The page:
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Organist’s space: events, organ travels and player stories

Recording our Quiz Tracks

Recording our Quiz

Now that our quiz is over and the winner announced I can reveal the location where much of the recording was done. Our near top secret visit to St John’s Harpenden took place later than planned on November 6th last year.  The original date we reserved during the half term weekend was double booked with a group of tree surgeons who were lopping nearby trees.  The thought of trying to record organ music fighting a chorus of chainsaws did not appeal to me. Especially as this was for our quiz! The thought of the comments that intrusive background noise might have generated does not bare thinking of.

St John’s was chosen because of its very fine pipe organ that had recently been restored and of its particularly good acoustic even thought it is a relatively small church.

Harpenden pipe organ console

Harpenden pipe organ console

The Envoy 35-F organ, which is identical to the model we offered as our prize, was set-up on just 4 external speakers and a sub bass. Speakers were placed near the chancel rail and pointing up into the north and south corners so a nice even reflected sound was heard in the church. A large sub bass was also placed on the floor in the chancel.

Jeremy setting up the Envoy organ

Jeremy setting up the Envoy organ

Choosing the music pieces

The selection of repertoire was also critical. Pieces had to be registered credibly so that either instrument might seem to be the one playing. Jonathan also helped with some improvisations where there would have been no well known reference points to help guide the ear.

So our objective, was to produce the best sound we could, bearing in mind the constraints (outside of our control) that all of the recordings would be listened by the quiz participants digitally, through computer speakers.

Needless to say we have not published this account until our quiz has finished so that the identity of the host church and its organ remained secret.  As ever we had a really fun day enjoying not just our instrument in a fine church setting but also the fine pipe organ at St John’s played as you see from a lovely crows nest loft where every good organist should be, set as master of all he surveys! (Pictured below).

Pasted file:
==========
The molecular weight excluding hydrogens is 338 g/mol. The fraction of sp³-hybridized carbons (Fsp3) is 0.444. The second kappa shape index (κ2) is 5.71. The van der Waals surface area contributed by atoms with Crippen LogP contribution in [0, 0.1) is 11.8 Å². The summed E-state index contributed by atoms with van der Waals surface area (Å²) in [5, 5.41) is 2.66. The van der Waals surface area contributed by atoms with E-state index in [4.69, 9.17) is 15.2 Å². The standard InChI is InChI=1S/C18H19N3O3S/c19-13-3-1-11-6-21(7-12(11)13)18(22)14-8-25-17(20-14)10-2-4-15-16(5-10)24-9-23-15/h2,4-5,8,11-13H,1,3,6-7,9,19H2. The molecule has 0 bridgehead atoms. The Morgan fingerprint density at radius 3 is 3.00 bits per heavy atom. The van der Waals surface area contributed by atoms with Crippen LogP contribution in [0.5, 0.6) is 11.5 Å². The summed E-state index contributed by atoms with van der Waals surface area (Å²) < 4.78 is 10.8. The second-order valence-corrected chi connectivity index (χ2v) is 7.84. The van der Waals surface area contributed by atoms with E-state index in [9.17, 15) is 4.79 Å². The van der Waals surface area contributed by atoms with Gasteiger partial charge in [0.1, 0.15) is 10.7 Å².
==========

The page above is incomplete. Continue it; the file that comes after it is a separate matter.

Pipe organ case and a microphone

Pipe organ case and a microphone set-up (that’s Jonathan playing in this picture)

tribute to a past organist And another lovely little touch at Harpenden is this memorial tile to a past organist (pictured right). There were so many like William Freemen who gave a lifetime of service to their community. And no doubt for the early part of Williams’s time, a young lad on a handle pumping the organ as well!

There still are a good many serving in this way but it is a diminishing landscape. I was very pleased that our Quiz Winner was a young church organist, John Alexander, who may yet get a tile on his church wall in very distant future.

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I have had a passion for church organs since the tender age of 12. I own and run Viscount Organs with a close attention to the detail that musicians appreciate; and a clear understanding of the benefits of digital technology and keeping to the traditional and emotional elements of organ playing.

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